Opinion writer

A 5-year-old Syrian refugee explains the picture he has drawn: “This is a boy. This is a bed. This is a bomb. This is an apple.” Wondering whether the apple has some special significance to him, I ask (through an interpreter) why he included it. He looks at me like an idiot foreigner. “Because I like apples.”

It is the bomb that is out of place in his memory. Other children around the low table, ages 4 to 6, have drawn pictures depicting helicopters, explosions, burning buildings and sniper rifles. “My home is all broken in Syria,” one girl explains. Another girl’s drawing includes her mother, a house, a fire, a scorpion. “A rocket came,” she says quietly, “and hit my father in the head.” When the children are asked what they hope to be when they grow up, a 5-year-old boy offers, “I want to be ISIS.” Which clearly represents strength to him, in the midst of helplessness.

The young can be admirably resilient. But seldom in history have adults managed to traumatize children on so vast a scale. What will be the eventual effects of millions of children torn from their homes, exposed to violence, hardened by loss, deprived (in many cases) of education and introduced to the hatreds and resentments of their elders? We yawn at a civilizational catastrophe, then complain about how violent all these foreigners seem to be.

Here in Lebanon there are somewhere between 1.2 million (the number formally registered) and 1.6 million refugees. This is about a third of Lebanon’s population. (By way of contrast, the number of refugees that President Obama is proposing to take is about 0.003 percent of the U.S. population.) There are now more Syrian school-age children in Lebanon than Lebanese school-age children in Lebanon.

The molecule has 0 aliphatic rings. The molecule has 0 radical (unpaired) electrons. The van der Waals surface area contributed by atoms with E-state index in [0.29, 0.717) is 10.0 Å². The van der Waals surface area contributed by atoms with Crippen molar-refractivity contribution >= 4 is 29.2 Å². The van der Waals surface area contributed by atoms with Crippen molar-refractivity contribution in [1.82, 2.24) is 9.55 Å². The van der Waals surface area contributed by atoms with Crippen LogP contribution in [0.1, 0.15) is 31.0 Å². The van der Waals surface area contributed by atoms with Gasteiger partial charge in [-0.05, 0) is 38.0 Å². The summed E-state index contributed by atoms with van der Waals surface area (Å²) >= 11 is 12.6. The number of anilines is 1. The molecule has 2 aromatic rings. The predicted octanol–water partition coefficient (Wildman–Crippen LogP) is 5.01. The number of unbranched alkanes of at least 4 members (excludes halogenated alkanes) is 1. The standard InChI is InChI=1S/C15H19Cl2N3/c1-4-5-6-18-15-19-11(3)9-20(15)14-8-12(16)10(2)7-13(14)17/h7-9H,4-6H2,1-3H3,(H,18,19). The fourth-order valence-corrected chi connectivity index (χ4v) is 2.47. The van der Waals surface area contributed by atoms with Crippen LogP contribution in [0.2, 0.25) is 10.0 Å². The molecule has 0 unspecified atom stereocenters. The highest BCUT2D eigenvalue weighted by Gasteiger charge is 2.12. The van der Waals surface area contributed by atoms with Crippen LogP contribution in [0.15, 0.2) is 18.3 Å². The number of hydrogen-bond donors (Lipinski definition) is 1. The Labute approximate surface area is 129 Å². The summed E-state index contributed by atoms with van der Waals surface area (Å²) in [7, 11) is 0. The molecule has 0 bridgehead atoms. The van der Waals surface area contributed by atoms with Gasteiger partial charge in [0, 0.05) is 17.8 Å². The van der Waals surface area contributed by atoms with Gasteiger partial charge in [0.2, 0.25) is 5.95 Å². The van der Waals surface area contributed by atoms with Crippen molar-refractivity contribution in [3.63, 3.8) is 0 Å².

This represents a remarkable historical turn. Ten years ago, the Syrian army controlled Lebanon, and the country was an inch away from being absorbed into “Greater Syria.” Now the Syrians are back, this time as the homeless and helpless. In this light, Lebanon has been welcoming. But the welcome frays. Wages are depressed. Housing prices are inflated. Syrian children report being taunted and bullied.

The Lebanese government — what there is of it — lives in an official state of denial. Given its experience with 12 Palestinian refugee camps — squalid, restive and apparently permanent — Lebanon has not permitted the creation of formal Syrian refugee camps. So about 20 percent of the refugees live in “informal tented settlements” (the term of art) ranging from five to perhaps 100 families each. Organizations such as World Vision (my host for the trip here) are providing water and encouraging sanitation and hygiene. The other 80 percent of refugees live in basements, garages and sheds, or a few families to an apartment.

Many Syrians have burned through their savings and borrowed from relatives and stores. Refugee families are about $1,000 in debt on average. Some have pulled children out of school to take jobs. Others have forced daughters into early marriage. Many refugees dream of a promised land of welcome and opportunity: Germany. The United States no longer seems to play that role, or wants it.

Whoever is responsible for this radiating wave of misery — and many are responsible, through action and inaction — the Syrian refugee crisis is now the greatest humanitarian challenge since the height of the AIDS pandemic. As with that tragedy, it is a generational test.

If the global refugee response is insufficient here, it is insufficient. If American churches and charities are not relevant here, they are irrelevant. If American foreign policy is resigned or indifferent, it has badly lost its way.

When American politicians stir up fear of Syrian refugees, I will think of Abir, a woman living in a plastic tent with her five daughters in the Bekaa Valley. She tells of being driven from place to place by combat, of being shot in the leg by a sniper. Her husband is missing. “I’m always scared for my girls,” says Abir, who keeps them under close watch to preserve their honor. The oldest, Batoul, 13, has written out a letter in neat Arabic. “I miss you dad,” it says. “I feel like I’m choking when I tell my story because it ends with you not next to me.” When Abir talks about her daughters’ future, the despair in her voice needs no translation. “They haven’t seen anything from life yet,” she says through tears.

Nor will they, without help. Nor will millions of other children, living in the ruins of their childhood.

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